Our beautiful planet is shared by many diverse people who are working hard to make it a better place for future generations! This National Hispanic Heritage Month, we wanted to highlight a few Hispanic Americans who are making a difference in local and global conservation.
George Wright, a San Franciscan of Salvadorian descent, was born in 1904. As a teenager, Wright was an avid hiker, Boy Scout instructor and the President of the Audobon Club. In college he went on to major in forestry at the University of California, Berkeley.
In 1927, Wright was hired by the Yosemite National Park as an assistant park naturalist, where he taught field classes and wrote for Yosemite Nature Notes. Wright established and personally funded the National Parks Service’s first wildlife biology plan where he studied and advocated against the frequent killings of predators in several national parks across the country. Wright documented the loss of coyotes, eagles, badgers and more, and made the case for the National Parks to institute a wildlife division. In 1931, the National Parks Service was finally able to designate a wildlife budget and two years later they established their first Wildlife Division. Wright was named the first division chief, later becoming the head of the National Resources Board. Under his leadership, parks across the nation began to survey wildlife populations and identify threats. As one of the first and only Latino staff for the Park Service, Wright was a pioneer in celebrating diversity in protecting wildlife and wild places.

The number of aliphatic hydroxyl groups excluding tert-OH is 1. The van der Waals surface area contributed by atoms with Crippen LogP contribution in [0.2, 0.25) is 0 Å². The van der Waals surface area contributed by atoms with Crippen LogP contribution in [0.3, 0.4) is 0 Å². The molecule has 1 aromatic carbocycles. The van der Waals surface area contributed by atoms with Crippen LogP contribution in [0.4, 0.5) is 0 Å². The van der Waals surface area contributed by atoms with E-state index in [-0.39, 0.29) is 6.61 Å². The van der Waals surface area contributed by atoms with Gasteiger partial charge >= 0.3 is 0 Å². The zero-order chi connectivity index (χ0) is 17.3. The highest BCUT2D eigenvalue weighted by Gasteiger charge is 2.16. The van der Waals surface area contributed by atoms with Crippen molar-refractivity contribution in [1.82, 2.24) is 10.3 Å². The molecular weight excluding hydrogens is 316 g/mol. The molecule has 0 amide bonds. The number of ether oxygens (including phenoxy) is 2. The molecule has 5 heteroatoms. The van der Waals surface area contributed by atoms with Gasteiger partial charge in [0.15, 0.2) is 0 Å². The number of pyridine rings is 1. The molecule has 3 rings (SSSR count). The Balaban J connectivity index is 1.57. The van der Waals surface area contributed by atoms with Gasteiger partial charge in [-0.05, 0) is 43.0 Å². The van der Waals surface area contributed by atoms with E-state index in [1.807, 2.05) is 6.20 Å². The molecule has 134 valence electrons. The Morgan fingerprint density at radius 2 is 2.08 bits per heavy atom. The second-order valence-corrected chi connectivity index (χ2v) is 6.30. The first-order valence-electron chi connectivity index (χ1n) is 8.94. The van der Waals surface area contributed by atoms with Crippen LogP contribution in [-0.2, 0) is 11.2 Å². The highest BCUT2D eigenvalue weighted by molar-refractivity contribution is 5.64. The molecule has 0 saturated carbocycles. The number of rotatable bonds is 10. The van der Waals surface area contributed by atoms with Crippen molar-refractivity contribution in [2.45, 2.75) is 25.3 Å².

Sadly, in 1936 while traveling from newly established Big Bend National Park in Texas, Wright was killed in a car crash. He is honored with mountains named after him in both Denali National Park and Big Bend National Park. In 1980, the George Wright Society was founded in his honor to continue his legacy of conservation.
Photo of George Wright in Yosemite National Park, courtesy of georgewrightsociety.org.
Ynes Mexia was the first female Mexican American botanist, and she didn’t start her career until she was 55! Mexia was born in Washington D.C. in 1870. As a child she attended multiple schools in the U.S., frequently moving until she moved back to Mexico to work on her father's ranch as a young adult. When her father died in 1896, Mexia took over the management of the ranch. Her first husband died a few years after they were married, and she divorced her second husband after he bankrupted her family. Due to her turbulent life, Mexia suffered a mental break in 1909 and traveled to San Francisco to seek treatment where she discovered her love for the environment.